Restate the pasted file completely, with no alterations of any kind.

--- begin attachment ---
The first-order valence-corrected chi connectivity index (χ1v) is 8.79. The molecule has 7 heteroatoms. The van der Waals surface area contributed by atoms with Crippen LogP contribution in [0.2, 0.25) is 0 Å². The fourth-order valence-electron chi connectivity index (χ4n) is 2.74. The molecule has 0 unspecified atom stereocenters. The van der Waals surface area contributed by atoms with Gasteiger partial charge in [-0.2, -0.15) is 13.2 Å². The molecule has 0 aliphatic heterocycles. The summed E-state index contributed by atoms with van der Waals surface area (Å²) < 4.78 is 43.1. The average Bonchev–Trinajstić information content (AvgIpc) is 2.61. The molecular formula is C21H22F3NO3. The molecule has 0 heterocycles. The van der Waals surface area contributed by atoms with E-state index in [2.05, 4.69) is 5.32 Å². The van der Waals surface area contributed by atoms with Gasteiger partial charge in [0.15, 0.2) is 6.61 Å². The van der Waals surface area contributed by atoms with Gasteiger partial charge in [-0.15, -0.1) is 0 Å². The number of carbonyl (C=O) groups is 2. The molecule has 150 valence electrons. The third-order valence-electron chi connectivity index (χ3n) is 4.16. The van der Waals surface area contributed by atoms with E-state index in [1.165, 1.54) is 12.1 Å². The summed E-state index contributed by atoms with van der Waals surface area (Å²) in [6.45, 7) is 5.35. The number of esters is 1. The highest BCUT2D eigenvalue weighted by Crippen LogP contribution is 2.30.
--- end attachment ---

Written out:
The first-order valence-corrected chi connectivity index (χ1v) is 8.79. The molecule has 7 heteroatoms. The van der Waals surface area contributed by atoms with Crippen LogP contribution in [0.2, 0.25) is 0 Å². The fourth-order valence-electron chi connectivity index (χ4n) is 2.74. The molecule has 0 unspecified atom stereocenters. The van der Waals surface area contributed by atoms with Gasteiger partial charge in [-0.2, -0.15) is 13.2 Å². The molecule has 0 aliphatic heterocycles. The summed E-state index contributed by atoms with van der Waals surface area (Å²) < 4.78 is 43.1. The average Bonchev–Trinajstić information content (AvgIpc) is 2.61. The molecular formula is C21H22F3NO3. The molecule has 0 heterocycles. The van der Waals surface area contributed by atoms with E-state index in [2.05, 4.69) is 5.32 Å². The van der Waals surface area contributed by atoms with Gasteiger partial charge in [0.15, 0.2) is 6.61 Å². The van der Waals surface area contributed by atoms with Gasteiger partial charge in [-0.15, -0.1) is 0 Å². The number of carbonyl (C=O) groups is 2. The molecule has 150 valence electrons. The third-order valence-electron chi connectivity index (χ3n) is 4.16. The van der Waals surface area contributed by atoms with E-state index in [1.165, 1.54) is 12.1 Å². The summed E-state index contributed by atoms with van der Waals surface area (Å²) in [6.45, 7) is 5.35. The number of esters is 1. The highest BCUT2D eigenvalue weighted by Crippen LogP contribution is 2.30.